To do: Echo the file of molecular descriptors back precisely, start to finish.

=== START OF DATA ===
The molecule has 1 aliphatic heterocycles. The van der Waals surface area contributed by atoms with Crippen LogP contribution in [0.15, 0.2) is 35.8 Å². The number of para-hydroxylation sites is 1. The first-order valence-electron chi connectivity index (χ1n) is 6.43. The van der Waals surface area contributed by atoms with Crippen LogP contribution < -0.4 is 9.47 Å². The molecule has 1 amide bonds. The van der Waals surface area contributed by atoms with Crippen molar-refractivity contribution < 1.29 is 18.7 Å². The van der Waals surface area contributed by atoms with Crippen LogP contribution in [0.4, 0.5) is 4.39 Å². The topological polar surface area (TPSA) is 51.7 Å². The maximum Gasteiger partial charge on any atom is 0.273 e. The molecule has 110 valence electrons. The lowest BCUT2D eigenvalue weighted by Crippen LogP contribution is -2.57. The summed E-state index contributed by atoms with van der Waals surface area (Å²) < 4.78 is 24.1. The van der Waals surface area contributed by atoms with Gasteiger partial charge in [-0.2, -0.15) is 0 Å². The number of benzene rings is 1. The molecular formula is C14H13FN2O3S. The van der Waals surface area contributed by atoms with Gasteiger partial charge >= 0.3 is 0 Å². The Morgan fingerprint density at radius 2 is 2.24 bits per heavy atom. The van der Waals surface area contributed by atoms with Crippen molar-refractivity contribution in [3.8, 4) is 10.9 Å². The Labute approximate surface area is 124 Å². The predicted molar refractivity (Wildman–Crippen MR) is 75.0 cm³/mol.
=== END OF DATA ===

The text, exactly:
The molecule has 1 aliphatic heterocycles. The van der Waals surface area contributed by atoms with Crippen LogP contribution in [0.15, 0.2) is 35.8 Å². The number of para-hydroxylation sites is 1. The first-order valence-electron chi connectivity index (χ1n) is 6.43. The van der Waals surface area contributed by atoms with Crippen LogP contribution < -0.4 is 9.47 Å². The molecule has 1 amide bonds. The van der Waals surface area contributed by atoms with Crippen molar-refractivity contribution < 1.29 is 18.7 Å². The van der Waals surface area contributed by atoms with Crippen LogP contribution in [0.4, 0.5) is 4.39 Å². The topological polar surface area (TPSA) is 51.7 Å². The maximum Gasteiger partial charge on any atom is 0.273 e. The molecule has 110 valence electrons. The lowest BCUT2D eigenvalue weighted by Crippen LogP contribution is -2.57. The summed E-state index contributed by atoms with van der Waals surface area (Å²) < 4.78 is 24.1. The van der Waals surface area contributed by atoms with Gasteiger partial charge in [-0.2, -0.15) is 0 Å². The number of benzene rings is 1. The molecular formula is C14H13FN2O3S. The van der Waals surface area contributed by atoms with Gasteiger partial charge >= 0.3 is 0 Å². The Morgan fingerprint density at radius 2 is 2.24 bits per heavy atom. The van der Waals surface area contributed by atoms with Crippen molar-refractivity contribution in [3.8, 4) is 10.9 Å². The Labute approximate surface area is 124 Å². The predicted molar refractivity (Wildman–Crippen MR) is 75.0 cm³/mol.